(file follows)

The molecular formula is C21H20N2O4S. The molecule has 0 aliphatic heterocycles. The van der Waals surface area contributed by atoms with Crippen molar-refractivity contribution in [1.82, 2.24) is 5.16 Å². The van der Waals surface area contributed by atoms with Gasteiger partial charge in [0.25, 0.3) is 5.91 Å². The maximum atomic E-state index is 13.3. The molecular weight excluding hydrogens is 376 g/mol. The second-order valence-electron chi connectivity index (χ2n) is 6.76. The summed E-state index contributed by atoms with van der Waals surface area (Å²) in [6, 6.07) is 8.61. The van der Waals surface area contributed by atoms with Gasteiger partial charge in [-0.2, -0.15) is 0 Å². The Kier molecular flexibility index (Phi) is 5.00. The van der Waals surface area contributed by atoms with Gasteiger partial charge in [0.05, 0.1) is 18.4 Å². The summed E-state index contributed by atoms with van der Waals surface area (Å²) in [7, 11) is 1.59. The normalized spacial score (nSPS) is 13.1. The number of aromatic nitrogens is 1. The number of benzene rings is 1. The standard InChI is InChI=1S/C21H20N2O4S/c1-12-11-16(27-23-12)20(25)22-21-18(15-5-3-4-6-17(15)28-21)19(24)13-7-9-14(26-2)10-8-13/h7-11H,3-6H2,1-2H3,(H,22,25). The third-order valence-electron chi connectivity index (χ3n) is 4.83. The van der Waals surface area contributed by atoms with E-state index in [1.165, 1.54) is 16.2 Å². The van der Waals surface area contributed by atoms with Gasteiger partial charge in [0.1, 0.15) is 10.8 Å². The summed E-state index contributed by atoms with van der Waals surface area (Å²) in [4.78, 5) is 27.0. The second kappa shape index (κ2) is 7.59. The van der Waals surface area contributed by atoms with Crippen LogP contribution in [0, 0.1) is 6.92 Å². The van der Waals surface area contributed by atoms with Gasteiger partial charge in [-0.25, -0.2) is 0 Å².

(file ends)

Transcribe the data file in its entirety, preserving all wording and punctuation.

The molecular formula is C21H20N2O4S. The molecule has 0 aliphatic heterocycles. The van der Waals surface area contributed by atoms with Crippen molar-refractivity contribution in [1.82, 2.24) is 5.16 Å². The van der Waals surface area contributed by atoms with Gasteiger partial charge in [0.25, 0.3) is 5.91 Å². The maximum atomic E-state index is 13.3. The molecular weight excluding hydrogens is 376 g/mol. The second-order valence-electron chi connectivity index (χ2n) is 6.76. The summed E-state index contributed by atoms with van der Waals surface area (Å²) in [6, 6.07) is 8.61. The van der Waals surface area contributed by atoms with Gasteiger partial charge in [-0.2, -0.15) is 0 Å². The Kier molecular flexibility index (Phi) is 5.00. The van der Waals surface area contributed by atoms with Gasteiger partial charge in [0.05, 0.1) is 18.4 Å². The summed E-state index contributed by atoms with van der Waals surface area (Å²) in [7, 11) is 1.59. The normalized spacial score (nSPS) is 13.1. The number of aromatic nitrogens is 1. The number of benzene rings is 1. The standard InChI is InChI=1S/C21H20N2O4S/c1-12-11-16(27-23-12)20(25)22-21-18(15-5-3-4-6-17(15)28-21)19(24)13-7-9-14(26-2)10-8-13/h7-11H,3-6H2,1-2H3,(H,22,25). The third-order valence-electron chi connectivity index (χ3n) is 4.83. The van der Waals surface area contributed by atoms with E-state index in [1.165, 1.54) is 16.2 Å². The van der Waals surface area contributed by atoms with Gasteiger partial charge in [0.1, 0.15) is 10.8 Å². The summed E-state index contributed by atoms with van der Waals surface area (Å²) in [4.78, 5) is 27.0. The second kappa shape index (κ2) is 7.59. The van der Waals surface area contributed by atoms with Crippen LogP contribution in [0, 0.1) is 6.92 Å². The van der Waals surface area contributed by atoms with Gasteiger partial charge in [-0.25, -0.2) is 0 Å².